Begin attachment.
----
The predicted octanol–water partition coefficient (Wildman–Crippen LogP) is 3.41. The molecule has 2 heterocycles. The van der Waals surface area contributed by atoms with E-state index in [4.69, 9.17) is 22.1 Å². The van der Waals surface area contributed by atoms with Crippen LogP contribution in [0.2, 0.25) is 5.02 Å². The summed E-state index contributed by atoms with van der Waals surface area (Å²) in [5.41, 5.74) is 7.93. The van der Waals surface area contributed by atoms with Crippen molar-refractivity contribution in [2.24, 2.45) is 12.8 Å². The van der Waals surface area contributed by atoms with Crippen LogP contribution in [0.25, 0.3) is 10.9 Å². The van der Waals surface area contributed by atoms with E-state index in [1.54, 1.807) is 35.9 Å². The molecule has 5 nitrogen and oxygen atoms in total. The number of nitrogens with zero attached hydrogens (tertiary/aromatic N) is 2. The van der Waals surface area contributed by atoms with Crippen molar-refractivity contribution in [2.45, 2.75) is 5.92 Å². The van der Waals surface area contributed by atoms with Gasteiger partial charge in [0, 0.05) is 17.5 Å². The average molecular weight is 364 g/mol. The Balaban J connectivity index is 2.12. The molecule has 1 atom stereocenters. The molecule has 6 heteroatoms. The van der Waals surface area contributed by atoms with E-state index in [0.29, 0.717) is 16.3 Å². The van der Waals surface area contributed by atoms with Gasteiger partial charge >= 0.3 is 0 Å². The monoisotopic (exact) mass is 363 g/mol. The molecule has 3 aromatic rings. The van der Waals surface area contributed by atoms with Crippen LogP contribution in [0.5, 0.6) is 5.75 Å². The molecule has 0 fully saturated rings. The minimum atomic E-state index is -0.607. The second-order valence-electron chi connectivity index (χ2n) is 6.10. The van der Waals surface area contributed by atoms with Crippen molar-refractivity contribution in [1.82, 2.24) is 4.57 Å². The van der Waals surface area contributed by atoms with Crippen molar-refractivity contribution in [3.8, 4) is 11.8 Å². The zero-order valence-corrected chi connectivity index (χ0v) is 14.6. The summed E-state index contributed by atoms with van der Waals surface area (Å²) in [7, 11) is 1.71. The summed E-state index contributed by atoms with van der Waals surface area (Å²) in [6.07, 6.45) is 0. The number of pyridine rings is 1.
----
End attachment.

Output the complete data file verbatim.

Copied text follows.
The predicted octanol–water partition coefficient (Wildman–Crippen LogP) is 3.41. The molecule has 2 heterocycles. The van der Waals surface area contributed by atoms with E-state index in [4.69, 9.17) is 22.1 Å². The van der Waals surface area contributed by atoms with Crippen LogP contribution in [0.2, 0.25) is 5.02 Å². The summed E-state index contributed by atoms with van der Waals surface area (Å²) in [5.41, 5.74) is 7.93. The van der Waals surface area contributed by atoms with Crippen molar-refractivity contribution in [2.24, 2.45) is 12.8 Å². The van der Waals surface area contributed by atoms with Crippen LogP contribution in [0.25, 0.3) is 10.9 Å². The van der Waals surface area contributed by atoms with E-state index in [1.54, 1.807) is 35.9 Å². The molecule has 5 nitrogen and oxygen atoms in total. The number of nitrogens with zero attached hydrogens (tertiary/aromatic N) is 2. The van der Waals surface area contributed by atoms with Crippen molar-refractivity contribution in [2.45, 2.75) is 5.92 Å². The van der Waals surface area contributed by atoms with Gasteiger partial charge in [0, 0.05) is 17.5 Å². The average molecular weight is 364 g/mol. The Balaban J connectivity index is 2.12. The molecule has 1 atom stereocenters. The molecule has 6 heteroatoms. The van der Waals surface area contributed by atoms with E-state index in [0.29, 0.717) is 16.3 Å². The van der Waals surface area contributed by atoms with Gasteiger partial charge >= 0.3 is 0 Å². The monoisotopic (exact) mass is 363 g/mol. The molecule has 3 aromatic rings. The van der Waals surface area contributed by atoms with Crippen LogP contribution in [0.5, 0.6) is 5.75 Å². The molecule has 0 fully saturated rings. The minimum atomic E-state index is -0.607. The second-order valence-electron chi connectivity index (χ2n) is 6.10. The van der Waals surface area contributed by atoms with Crippen molar-refractivity contribution in [1.82, 2.24) is 4.57 Å². The van der Waals surface area contributed by atoms with Crippen molar-refractivity contribution in [3.8, 4) is 11.8 Å². The zero-order valence-corrected chi connectivity index (χ0v) is 14.6. The summed E-state index contributed by atoms with van der Waals surface area (Å²) in [7, 11) is 1.71. The summed E-state index contributed by atoms with van der Waals surface area (Å²) in [6.07, 6.45) is 0. The number of pyridine rings is 1.